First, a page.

Hi all, Ellen here! I’m thrilled to host Laura Jensen Walker today, writing about a topic dear to my heart – the importance of humor in our books and lives, and the frustration we feel when it doesn’t get the respect it deserves.
Make ‘em Laugh
I never planned to write “funny.” I’m a former reporter who always wanted to write books, preferably novels. Writing humor never entered my mind.
But years ago while preparing to attend my first writer’s conference (with BOOK PUBLISHERS!) I cobbled together a non-fiction book proposal that turned out to be funny, much to my surprise. I was so new and clueless though that I didn’t include a chapter. After the second editor rejected it, saying there was no chapter, and with only one last chance to submit, I grabbed the magazine article I’d brought about coping with breast cancer with humor and paper-clipped it to the proposal as a chapter. The next day when I nervously picked up my final manuscript submission, I cried when I read the words from the rock star editor of the conference: “This is hilarious! I guffawed. See me.”
I made an editor guffaw? Oh. My.
When I met with that editor, he said, “People don’t realize that writing humor is hard; some authors think they can throw in a few jokes, others try too hard to be funny, and it comes across as forced, but you’re a natural.” A year later I signed a contract with the guffawing editor for my first book.
Since then I’ve written several fun, lighthearted non-fiction and fiction books. Humor doesn’t get much respect among the literati, however. I discovered this with my first (chick lit) novels and have run into the same thing with cozies.
At my first mystery writers conference, I brought my cozy, the first mystery I’d ever written, which I still found hard to believe. I never dreamed I could write a mystery! I was both excited and nervous at the same time. I knew I had a lot to learn about this new genre, which is why I signed up for the conference even though Murder Most Sweet had already been edited by a freelance developmental editor and been given a thumbs up from my agent who had started shopping it around. At the conference I was taken aback by the (overall) condescending attitude toward cozies. More than once someone said, “I don’t write about talking cats,” to general audience laughter. (Which made my heart sink since I have a “talking” dog—readers hear his occasional thoughts—in MMS.) Happily, a couple months later, I got my first cozy contract.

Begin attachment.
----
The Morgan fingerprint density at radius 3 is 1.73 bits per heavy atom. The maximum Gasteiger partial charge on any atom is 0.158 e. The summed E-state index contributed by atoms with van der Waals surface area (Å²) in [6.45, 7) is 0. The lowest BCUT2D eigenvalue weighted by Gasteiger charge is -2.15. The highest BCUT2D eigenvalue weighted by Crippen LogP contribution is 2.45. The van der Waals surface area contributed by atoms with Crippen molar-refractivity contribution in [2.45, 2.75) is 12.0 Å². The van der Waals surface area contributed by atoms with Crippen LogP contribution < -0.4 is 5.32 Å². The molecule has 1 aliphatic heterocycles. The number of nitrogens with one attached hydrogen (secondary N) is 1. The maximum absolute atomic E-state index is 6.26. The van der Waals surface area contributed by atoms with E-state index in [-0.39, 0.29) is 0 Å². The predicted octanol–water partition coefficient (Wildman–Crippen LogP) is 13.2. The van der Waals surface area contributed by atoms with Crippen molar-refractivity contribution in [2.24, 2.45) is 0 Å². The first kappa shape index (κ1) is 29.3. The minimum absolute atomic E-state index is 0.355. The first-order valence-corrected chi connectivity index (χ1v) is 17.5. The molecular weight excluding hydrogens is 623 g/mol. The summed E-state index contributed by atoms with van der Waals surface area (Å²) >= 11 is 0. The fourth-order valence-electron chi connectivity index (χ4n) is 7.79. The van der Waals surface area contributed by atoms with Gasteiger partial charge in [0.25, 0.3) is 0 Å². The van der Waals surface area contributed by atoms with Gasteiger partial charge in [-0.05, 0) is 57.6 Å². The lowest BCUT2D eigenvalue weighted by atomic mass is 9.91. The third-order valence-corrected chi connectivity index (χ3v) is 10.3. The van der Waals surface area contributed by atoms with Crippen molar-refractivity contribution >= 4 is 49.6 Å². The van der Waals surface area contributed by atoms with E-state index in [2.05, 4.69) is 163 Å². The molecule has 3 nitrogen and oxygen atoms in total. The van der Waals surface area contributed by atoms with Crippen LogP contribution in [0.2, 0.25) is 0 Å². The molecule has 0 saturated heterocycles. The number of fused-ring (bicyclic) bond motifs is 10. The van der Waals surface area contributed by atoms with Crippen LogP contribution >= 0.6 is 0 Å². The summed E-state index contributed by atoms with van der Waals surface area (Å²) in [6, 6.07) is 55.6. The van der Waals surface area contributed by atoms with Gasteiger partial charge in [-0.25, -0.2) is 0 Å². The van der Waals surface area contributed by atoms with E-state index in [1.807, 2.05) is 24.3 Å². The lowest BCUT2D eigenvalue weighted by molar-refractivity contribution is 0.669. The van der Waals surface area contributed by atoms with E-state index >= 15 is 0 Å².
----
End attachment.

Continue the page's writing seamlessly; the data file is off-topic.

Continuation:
My books are not dark, deep or “important.” I’m grateful I have the ability/gift to write books that can provide an escape from the hard things in life and make people laugh. We all need laughter, especially these days.
Two months ago a friend texted me a photo of her mom on hospice reading Murder Most Sweet. She said her mom “loved” the book and it was providing a welcome respite as she neared the end of her life. I wept. Two weeks later my friend texted again and said she’d gotten her mother Hope, Faith, & a Corpse for her birthday and her mom was “so excited” to read it. Her mother zipped through Hope and loved it as well. A week or so later, she began to decline and passed away not long afterwards.
To know that my cozies brought respite and joy to a dying woman in her final days. . . Words fail. Heart overflows.
Do you enjoy fun, lighthearted books? Why? If you write humor, did you set out to write funny? Comment for a chance to win a copy of Laura’s second cozy, Hope, Faith, & a Corpse.
BIO: Laura Jensen Walker has loved mysteries ever since she read Trixie Belden in the fourth grade. A former journalist and the author of several books, including Murder Most Sweet, and Hope, Faith, & a Corpse, Laura’s third cozy (and twentieth book) Deadly Delights, comes out in June. She is a member of Sisters in Crime and Mystery Writers of America. Laura loves hearing from readers. You can connect with her through www.laurajensenwalker.com, on Twitter @LauraJensenWall or Facebook.
SYNOPSIS: Hope Taylor arrives in Apple Springs to start her new life as the first female pastor of Faith Chapel Episcopal Church. But where is Father Christopher? The kindly old rector who hired Pastor Hope was supposed to meet her upon her arrival, but he’s nowhere to be seen. Hope goes looking for her boss but finds church elder Stanley King instead—his skull crushed by a burial urn. The last time Hope had seen Stanley, he had shouted drunkenly that she would preach at Faith Chapel over his dead body. The new pastor is now the prime suspect in Stanley’s murder. With her black Lab Bogie’s four-footed assistance, Hope is determined to find the real killer and clear her name…even if it will require a bit of divine intervention.